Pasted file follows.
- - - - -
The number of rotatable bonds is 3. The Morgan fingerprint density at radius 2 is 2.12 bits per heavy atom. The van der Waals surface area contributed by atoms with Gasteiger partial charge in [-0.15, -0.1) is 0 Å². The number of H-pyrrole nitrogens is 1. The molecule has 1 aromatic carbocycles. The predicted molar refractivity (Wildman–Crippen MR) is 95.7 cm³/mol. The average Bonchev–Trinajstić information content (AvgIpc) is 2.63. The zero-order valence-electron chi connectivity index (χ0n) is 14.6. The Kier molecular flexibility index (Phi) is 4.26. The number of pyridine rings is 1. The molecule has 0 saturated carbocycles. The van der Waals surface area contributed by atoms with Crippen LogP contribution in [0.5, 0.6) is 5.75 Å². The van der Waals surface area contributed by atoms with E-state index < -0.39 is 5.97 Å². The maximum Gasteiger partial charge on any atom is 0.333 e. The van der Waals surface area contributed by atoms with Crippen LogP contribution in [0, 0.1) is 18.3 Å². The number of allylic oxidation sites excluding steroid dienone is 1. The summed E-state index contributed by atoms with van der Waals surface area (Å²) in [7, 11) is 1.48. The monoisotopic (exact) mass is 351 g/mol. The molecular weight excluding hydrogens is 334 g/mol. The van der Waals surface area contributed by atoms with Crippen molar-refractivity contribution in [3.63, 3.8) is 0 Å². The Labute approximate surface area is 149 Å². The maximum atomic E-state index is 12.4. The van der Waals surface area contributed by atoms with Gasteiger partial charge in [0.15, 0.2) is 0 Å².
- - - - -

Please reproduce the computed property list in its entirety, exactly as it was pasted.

The number of rotatable bonds is 3. The Morgan fingerprint density at radius 2 is 2.12 bits per heavy atom. The van der Waals surface area contributed by atoms with Gasteiger partial charge in [-0.15, -0.1) is 0 Å². The number of H-pyrrole nitrogens is 1. The molecule has 1 aromatic carbocycles. The predicted molar refractivity (Wildman–Crippen MR) is 95.7 cm³/mol. The average Bonchev–Trinajstić information content (AvgIpc) is 2.63. The zero-order valence-electron chi connectivity index (χ0n) is 14.6. The Kier molecular flexibility index (Phi) is 4.26. The number of pyridine rings is 1. The molecule has 0 saturated carbocycles. The van der Waals surface area contributed by atoms with Crippen LogP contribution in [0.5, 0.6) is 5.75 Å². The van der Waals surface area contributed by atoms with E-state index < -0.39 is 5.97 Å². The maximum Gasteiger partial charge on any atom is 0.333 e. The van der Waals surface area contributed by atoms with Crippen LogP contribution in [0, 0.1) is 18.3 Å². The number of allylic oxidation sites excluding steroid dienone is 1. The summed E-state index contributed by atoms with van der Waals surface area (Å²) in [7, 11) is 1.48. The monoisotopic (exact) mass is 351 g/mol. The molecular weight excluding hydrogens is 334 g/mol. The van der Waals surface area contributed by atoms with Crippen molar-refractivity contribution in [3.63, 3.8) is 0 Å². The Labute approximate surface area is 149 Å². The maximum atomic E-state index is 12.4. The van der Waals surface area contributed by atoms with Gasteiger partial charge in [0.15, 0.2) is 0 Å².